Advancing shock ignition for direct-drive inertial fusion

Introduction and goals of the project

The project, funded by Eurofusion (European Consortium for the Development of Fusion Energy), began in spring 2021 and will end in 2024. It is the natural continuation of two previous projects carried out in 2017-2018 and 2019-2020, and aims at realizing a European research program on Shock Ignition (SI), a promising approach to Inertial Confinement Fusion proposed by R. Betti. SI is based on the separation of the compression phase of the thermonuclear target from the ignition phase, which is realized by a high-intensity laser beam (up to 1016 W/cm2 in a spike of several hundreds picoseconds). The feasibility of SI relies on the capacity of such spike to produce a very strong converging shock (at least 300 Mbar at the ablation front). Being substantially compatible with present-day laser technology (used to build NIF and and LMJ), SI could be tested within the next decade.

Time-resolved SRS spectrum from 3w irradiation and SRS spectrum from 1w irradiation, recently acquired at PALS facility

The beginning of operation of the LMJ/PETAL laser facility and its academic opening to Civilian Research done by European Academic groups opens, for the first time, the possibility of performing “inertial fusion experiments” at full-scale in Europe.
In addition to exploit this possibility, the participants to this project will perform experiments in Europe at Prague Asterix Laser System (PALS), at Shen Guang II and III in China and at the laser facility Omega at the University of Rochester, with the goal of both answering some open physical questions related to SI and consolidating a European research community directly working on inertial fusion experiments with big lasers. Other planned experiments, coordinated by the ILIL laboratory, will be carried on at  Vulcan / CLF laser and at GEKKO XII laser in Osaka.
The project is organized in five Work Packages, each including experiments and theory:
• WP1: characterization of hot electrons and hot-electron-driven SI;
• WP2: hydrodynamic instabilities and mitigation strategies in DD-SI, including use of foams;
• WP3: bipolar SI: direct drive compression and bipolar spike irradiation;
• WP4: parametric instabilities and cross beam energy transfer, and their mitigation using broadband lasers;
• WP5: magnetic-field-assisted inertial fusion implosion and ignition.

The aim of the project is answering key physics issues on SI and DD,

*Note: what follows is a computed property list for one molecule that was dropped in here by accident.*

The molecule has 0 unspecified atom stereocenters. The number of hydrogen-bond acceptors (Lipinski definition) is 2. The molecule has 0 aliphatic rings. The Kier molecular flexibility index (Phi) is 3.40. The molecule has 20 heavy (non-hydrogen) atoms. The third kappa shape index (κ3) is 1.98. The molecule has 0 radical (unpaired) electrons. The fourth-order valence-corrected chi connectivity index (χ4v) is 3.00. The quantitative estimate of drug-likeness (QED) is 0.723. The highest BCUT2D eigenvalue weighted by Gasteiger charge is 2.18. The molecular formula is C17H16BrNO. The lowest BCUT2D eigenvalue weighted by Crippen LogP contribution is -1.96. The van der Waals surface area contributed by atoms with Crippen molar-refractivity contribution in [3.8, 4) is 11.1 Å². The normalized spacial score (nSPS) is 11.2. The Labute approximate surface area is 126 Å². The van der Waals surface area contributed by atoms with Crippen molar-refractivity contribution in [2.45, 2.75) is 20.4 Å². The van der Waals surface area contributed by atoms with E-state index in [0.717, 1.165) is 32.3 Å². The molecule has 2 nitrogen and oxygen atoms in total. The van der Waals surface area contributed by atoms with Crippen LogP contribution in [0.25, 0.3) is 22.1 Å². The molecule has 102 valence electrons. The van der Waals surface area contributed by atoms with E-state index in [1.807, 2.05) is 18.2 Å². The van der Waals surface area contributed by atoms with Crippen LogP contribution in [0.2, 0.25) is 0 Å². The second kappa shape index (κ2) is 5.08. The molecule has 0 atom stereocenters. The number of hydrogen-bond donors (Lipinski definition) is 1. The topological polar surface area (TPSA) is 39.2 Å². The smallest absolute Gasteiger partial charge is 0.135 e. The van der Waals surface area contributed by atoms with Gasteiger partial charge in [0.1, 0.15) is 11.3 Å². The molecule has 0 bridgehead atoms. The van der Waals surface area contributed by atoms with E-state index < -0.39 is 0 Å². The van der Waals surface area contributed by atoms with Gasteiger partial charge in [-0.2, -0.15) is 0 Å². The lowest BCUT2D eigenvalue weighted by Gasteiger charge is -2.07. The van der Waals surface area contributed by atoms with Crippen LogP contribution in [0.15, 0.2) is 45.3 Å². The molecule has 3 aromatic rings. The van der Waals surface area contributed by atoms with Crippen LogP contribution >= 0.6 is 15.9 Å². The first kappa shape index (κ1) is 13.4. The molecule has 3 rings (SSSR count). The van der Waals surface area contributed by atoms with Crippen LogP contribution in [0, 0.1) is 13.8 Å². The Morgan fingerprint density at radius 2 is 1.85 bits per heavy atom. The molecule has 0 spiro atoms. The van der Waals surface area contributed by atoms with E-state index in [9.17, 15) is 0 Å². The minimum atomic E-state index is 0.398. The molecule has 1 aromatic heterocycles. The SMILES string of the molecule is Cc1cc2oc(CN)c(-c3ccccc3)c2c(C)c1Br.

consolidating the European community doing DD research, with the longer-term objective of designing and performing SI demonstration on NIF or LMJ.

The role of ILIL research group

The group, previously involved in the European HiPER project, has proven skills in the experimental study of laser solid interactions and, in particular, has significant expertise in characterizing laser plasma interaction mechanisms. In this project, the ILIL group contributes to experimental campaigns, often coordinating the experiments with Principal Investigators. Its work includes both the characterization of hot electron  (including GEANT Montecarlo simulations) and, overall, the investigation of parametric instabilities. In SI interaction regime, in fact, the role of Stimulated Brillouin Scattering (SBS), Stimulated Raman Scattering (SRS) and Two Plasmon Decay (TPD) is central both for the significantly degraded laser-plasma coupling due to a strong reflection of light (SBS and SRS), and for the generation of hot electrons (SRS and TPD), which may preheat the fuel or affect the shock pressure. For this expertise, the INO unit will coordinate the WP4, focussed to the investigation of parametric instabilities.

The team

The project leader is D.Batani (Centre Laser Intense and Apllications, CELIA). The team is composed by several research groups widespread across Europe, including both theoretical and experimental expertise, which have already contributed to research on Shock Ignition. Many of such groups were already in the European HiPER project, dedicated to demonstrating laser driven fusion as a future energy source. The research groups involved are:

  • CELIA, Université de Bordeaux, Talence – Group Leader: Dimitri Batani
  • Our ILIL-INO laboratory from Pisa. The responsible of the research unit is G.Cristoforetti.
  • PIIM, Université de Marseille, Marseille – Group Leader: Sandrine Ferri
  • LULI, Ecole Polytechnique, Palaiseau – Group Leader: Bruno Albertazzi
  • University of Rome “La Sapienza”, Rome – Group Leader: Stefano Atzeni
  • Politecnico di Milano, Milano – Group Leader: Matteo Passoni
  • Università di Milano Bicocca, Milano – Group Leader: Massimo Nocente
  • ENEA – Centro Ricerche Frascati – Group Leader: Mattia Cipriani
  • Universidad de Las Palmas de Gran Canaria (ULPGC) – Group Leader: Ricardo Florido
  • USAL Salamanca – Group Leader: Luca Volpe
  • Polytechnic University of Madrid – Group Leader: Javier Honrubia
  • University of Valladolid – Group Leader: Marco Gigosos
  • Instituto Fusión Nuclear “Guillermo Velarde” – Group Leader: Antonio Rivera
  • Czech Technical University, Prague – Group Leader: Jiri Limpouch
  • PALS, IPP.CR, Prague – Group Leader: Oldrich Renner
  • University of York – Group Leader: Nigel Woolsey
  • Central Laser Facility, Rutherford Appleton Laboratory – Group Leader: Robbie Scott
  • Imperial College, London – Group Leader: Jeremy Chittenden
  • University of Warwick – Group Leader: Tony Arber
  • University of Strathclyde – Group Leader: Zheng-Ming Sheng
  • Queen’s University Belfast , Group Leader: Daniele Margarone
  • Wigner RCP, Budapest – group leader: István Földes
  • IPPLM, Warsaw – Group Leader: Tadeusz Pisarczyk
  • IST, Lisbon, Portugal – Group Leader: Marta Fajardo
  • Hellenic Mediterranean University of Crete – Group Leader: Michael Tatarakis
  • Kharkov Institute of Physics & Technology – Group Leader: Vasyl Maslov